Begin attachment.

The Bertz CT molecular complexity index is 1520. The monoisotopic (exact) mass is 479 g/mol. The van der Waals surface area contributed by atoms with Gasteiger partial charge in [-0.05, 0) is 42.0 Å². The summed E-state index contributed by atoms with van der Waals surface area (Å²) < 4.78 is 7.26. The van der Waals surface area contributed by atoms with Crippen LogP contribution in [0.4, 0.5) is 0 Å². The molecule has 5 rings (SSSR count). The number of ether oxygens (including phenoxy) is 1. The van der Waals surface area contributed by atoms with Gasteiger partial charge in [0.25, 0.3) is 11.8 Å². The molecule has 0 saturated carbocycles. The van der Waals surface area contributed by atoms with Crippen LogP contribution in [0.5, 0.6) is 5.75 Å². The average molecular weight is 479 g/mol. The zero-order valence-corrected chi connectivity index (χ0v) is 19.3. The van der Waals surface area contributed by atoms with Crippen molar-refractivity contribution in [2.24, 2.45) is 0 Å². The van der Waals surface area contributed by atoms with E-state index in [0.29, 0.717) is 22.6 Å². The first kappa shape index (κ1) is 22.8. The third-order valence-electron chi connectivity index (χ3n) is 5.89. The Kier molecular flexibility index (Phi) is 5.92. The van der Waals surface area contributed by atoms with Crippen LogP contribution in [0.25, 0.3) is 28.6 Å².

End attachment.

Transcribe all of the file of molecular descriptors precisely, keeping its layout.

The Bertz CT molecular complexity index is 1520. The monoisotopic (exact) mass is 479 g/mol. The van der Waals surface area contributed by atoms with Gasteiger partial charge in [-0.05, 0) is 42.0 Å². The summed E-state index contributed by atoms with van der Waals surface area (Å²) < 4.78 is 7.26. The van der Waals surface area contributed by atoms with Crippen LogP contribution in [0.4, 0.5) is 0 Å². The molecule has 5 rings (SSSR count). The number of ether oxygens (including phenoxy) is 1. The van der Waals surface area contributed by atoms with Gasteiger partial charge in [0.25, 0.3) is 11.8 Å². The molecule has 0 saturated carbocycles. The van der Waals surface area contributed by atoms with Crippen LogP contribution in [0.5, 0.6) is 5.75 Å². The average molecular weight is 479 g/mol. The zero-order valence-corrected chi connectivity index (χ0v) is 19.3. The van der Waals surface area contributed by atoms with Crippen molar-refractivity contribution in [2.24, 2.45) is 0 Å². The van der Waals surface area contributed by atoms with E-state index in [0.29, 0.717) is 22.6 Å². The first kappa shape index (κ1) is 22.8. The third-order valence-electron chi connectivity index (χ3n) is 5.89. The Kier molecular flexibility index (Phi) is 5.92. The van der Waals surface area contributed by atoms with Crippen LogP contribution in [0.25, 0.3) is 28.6 Å².